Many of us have hobbies that bring us joy; some of us have hobbies that bring us additional income. Whether you bake cupcakes and sell them to co-workers or go fishing after work and sell what you catch to friends, any profit you make from your passion could be considered business income, subject to income tax in Canada.
So how do you know if you need to report the income earned from these kinds of “hobby business” activities on your tax return? The answer depends on whether you’re pursuing the activity primarily as a hobby or as a business.
Differentiating between a hobby and a business
When evaluating whether an activity is considered a hobby or a business, the previous position of the Canada Revenue Agency (CRA) was to apply the reasonable expectation of profit (REOP) test to determine if a taxpayer’s activity constitutes a source of income under the Income Tax Act (the Act). In applying the REOP test, the following criteria were generally considered:1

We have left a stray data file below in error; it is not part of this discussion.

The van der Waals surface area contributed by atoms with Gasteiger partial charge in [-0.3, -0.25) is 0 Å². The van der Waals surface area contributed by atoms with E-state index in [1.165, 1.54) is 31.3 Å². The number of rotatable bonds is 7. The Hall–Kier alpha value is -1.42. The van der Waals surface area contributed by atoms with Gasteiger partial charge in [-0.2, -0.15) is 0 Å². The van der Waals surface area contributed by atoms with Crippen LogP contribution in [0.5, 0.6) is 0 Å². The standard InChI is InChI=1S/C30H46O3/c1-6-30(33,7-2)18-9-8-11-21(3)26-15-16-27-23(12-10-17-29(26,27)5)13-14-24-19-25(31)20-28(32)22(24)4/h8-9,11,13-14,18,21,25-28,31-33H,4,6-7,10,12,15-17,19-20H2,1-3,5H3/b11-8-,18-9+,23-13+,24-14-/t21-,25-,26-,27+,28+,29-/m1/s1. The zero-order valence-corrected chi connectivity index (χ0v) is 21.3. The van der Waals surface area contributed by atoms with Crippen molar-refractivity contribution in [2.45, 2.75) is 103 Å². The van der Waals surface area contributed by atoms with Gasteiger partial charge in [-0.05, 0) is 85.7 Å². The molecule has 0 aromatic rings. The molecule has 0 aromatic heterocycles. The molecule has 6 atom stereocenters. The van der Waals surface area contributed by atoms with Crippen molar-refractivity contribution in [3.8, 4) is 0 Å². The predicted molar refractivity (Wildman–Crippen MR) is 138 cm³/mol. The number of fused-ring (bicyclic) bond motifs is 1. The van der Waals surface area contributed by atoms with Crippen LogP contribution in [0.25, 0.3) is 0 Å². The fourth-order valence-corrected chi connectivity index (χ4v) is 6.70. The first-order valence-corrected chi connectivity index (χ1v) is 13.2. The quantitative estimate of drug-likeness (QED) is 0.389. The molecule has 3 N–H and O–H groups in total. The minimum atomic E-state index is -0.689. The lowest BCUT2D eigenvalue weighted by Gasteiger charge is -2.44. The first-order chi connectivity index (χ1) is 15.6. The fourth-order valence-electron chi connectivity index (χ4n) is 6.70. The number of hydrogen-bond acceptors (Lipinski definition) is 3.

- The profit and loss experience in the past years;
- The taxpayer’s training;
- The taxpayer’s intended course of action; and
- The capability of the venture, as capitalized, to show a profit after charging capital cost allowance.
However, the decisions rendered by the Supreme Court of Canada in two cases—Stewart v. Canada2 and Walls v. Canada3—overturned the application of the REOP test. The Court stated that the REOP test should not be used to determine if a taxpayer’s activities constitute a source of income under the Act and suggested a two-stage approach for the source test instead: